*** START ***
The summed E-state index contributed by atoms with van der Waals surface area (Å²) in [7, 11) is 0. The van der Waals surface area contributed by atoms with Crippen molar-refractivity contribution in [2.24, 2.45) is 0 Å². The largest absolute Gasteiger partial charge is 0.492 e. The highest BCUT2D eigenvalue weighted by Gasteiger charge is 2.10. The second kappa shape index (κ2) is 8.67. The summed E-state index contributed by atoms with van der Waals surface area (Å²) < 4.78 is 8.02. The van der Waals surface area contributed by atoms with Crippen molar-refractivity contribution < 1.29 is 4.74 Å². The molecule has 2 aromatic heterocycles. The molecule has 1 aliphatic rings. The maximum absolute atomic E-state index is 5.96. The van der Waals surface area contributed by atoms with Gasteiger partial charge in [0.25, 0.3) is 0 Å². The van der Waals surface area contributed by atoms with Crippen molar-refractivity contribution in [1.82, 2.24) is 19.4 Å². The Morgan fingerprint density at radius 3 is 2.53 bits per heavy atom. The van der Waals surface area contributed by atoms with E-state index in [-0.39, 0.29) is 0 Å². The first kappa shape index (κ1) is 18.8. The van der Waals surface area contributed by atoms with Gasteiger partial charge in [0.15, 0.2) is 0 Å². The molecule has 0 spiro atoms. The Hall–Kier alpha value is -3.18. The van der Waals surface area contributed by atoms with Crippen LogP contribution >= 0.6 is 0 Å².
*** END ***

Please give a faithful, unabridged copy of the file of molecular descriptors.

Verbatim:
The summed E-state index contributed by atoms with van der Waals surface area (Å²) in [7, 11) is 0. The van der Waals surface area contributed by atoms with Crippen molar-refractivity contribution in [2.24, 2.45) is 0 Å². The largest absolute Gasteiger partial charge is 0.492 e. The highest BCUT2D eigenvalue weighted by Gasteiger charge is 2.10. The second kappa shape index (κ2) is 8.67. The summed E-state index contributed by atoms with van der Waals surface area (Å²) < 4.78 is 8.02. The van der Waals surface area contributed by atoms with Crippen molar-refractivity contribution < 1.29 is 4.74 Å². The molecule has 2 aromatic heterocycles. The molecule has 1 aliphatic rings. The maximum absolute atomic E-state index is 5.96. The van der Waals surface area contributed by atoms with Gasteiger partial charge in [0.25, 0.3) is 0 Å². The van der Waals surface area contributed by atoms with Crippen molar-refractivity contribution in [1.82, 2.24) is 19.4 Å². The Morgan fingerprint density at radius 3 is 2.53 bits per heavy atom. The van der Waals surface area contributed by atoms with E-state index in [-0.39, 0.29) is 0 Å². The first kappa shape index (κ1) is 18.8. The van der Waals surface area contributed by atoms with Gasteiger partial charge in [0.15, 0.2) is 0 Å². The molecule has 0 spiro atoms. The Hall–Kier alpha value is -3.18. The van der Waals surface area contributed by atoms with Crippen LogP contribution >= 0.6 is 0 Å².